Tonality in Music Arises from Perceptual Organization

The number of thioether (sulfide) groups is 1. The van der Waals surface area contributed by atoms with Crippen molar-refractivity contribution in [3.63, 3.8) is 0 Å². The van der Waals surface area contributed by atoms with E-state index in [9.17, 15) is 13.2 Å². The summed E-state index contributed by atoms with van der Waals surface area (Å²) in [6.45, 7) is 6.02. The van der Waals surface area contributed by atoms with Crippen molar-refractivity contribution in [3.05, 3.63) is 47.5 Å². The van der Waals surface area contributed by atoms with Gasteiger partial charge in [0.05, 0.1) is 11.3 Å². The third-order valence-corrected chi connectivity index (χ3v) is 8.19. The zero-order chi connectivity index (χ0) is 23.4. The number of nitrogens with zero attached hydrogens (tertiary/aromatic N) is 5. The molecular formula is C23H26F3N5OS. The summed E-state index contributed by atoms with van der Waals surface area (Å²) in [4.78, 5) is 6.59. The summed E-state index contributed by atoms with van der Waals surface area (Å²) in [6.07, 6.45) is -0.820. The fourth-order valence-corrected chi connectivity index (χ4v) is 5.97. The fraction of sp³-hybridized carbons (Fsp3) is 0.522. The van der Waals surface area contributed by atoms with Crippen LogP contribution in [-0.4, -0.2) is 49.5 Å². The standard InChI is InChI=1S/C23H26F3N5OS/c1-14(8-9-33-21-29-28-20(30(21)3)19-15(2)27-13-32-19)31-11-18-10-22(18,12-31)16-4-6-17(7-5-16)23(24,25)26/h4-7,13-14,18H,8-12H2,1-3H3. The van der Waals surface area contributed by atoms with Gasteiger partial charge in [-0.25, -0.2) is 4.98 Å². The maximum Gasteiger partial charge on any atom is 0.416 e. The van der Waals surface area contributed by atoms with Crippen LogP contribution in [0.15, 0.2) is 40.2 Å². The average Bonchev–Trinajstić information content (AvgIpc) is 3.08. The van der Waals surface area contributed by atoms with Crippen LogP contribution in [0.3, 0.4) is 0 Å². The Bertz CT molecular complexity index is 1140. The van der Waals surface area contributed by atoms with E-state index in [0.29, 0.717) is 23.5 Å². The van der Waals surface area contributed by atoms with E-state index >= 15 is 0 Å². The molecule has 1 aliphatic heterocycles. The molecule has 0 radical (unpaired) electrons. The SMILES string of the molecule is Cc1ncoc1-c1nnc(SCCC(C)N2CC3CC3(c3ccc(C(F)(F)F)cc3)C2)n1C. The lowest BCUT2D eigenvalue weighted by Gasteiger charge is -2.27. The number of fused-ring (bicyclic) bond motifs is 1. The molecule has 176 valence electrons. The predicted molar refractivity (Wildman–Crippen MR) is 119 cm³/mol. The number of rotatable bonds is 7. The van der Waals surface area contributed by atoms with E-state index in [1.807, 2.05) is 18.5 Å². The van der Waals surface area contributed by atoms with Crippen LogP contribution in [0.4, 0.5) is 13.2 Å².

The perception of tonality has been commonly attributed to the properties of pitch structure, with little attention paid to the role of temporal structure. My dissertation proposes a new psychological theory based on the idea that the perceived sense of tonality, including stability and tendency, arises from the low-level mental processes of perceptual organization through which individual tones in a melodic surface are structured into coherent and articulate tonal-temporal units. The role of low-level (primitive) grouping/segmentation in the perceptual organization of tonal structure is emphasized in an effort to bring light on the bottom-up (stimulus-driven) aspects of tonality perception which have been largely neglected in both music theory and music cognition. Also discussed in light of the proposed theory are the relationship between tonal hierarchies and event hierarchies, the bottom-up and top-down (knowledge-driven) sources of tonal stability, perceptual mechanisms involved in pitch centricity and melodic anchoring, processing advantages in the law of return, and the distinction between sensory consonance and musical consonance.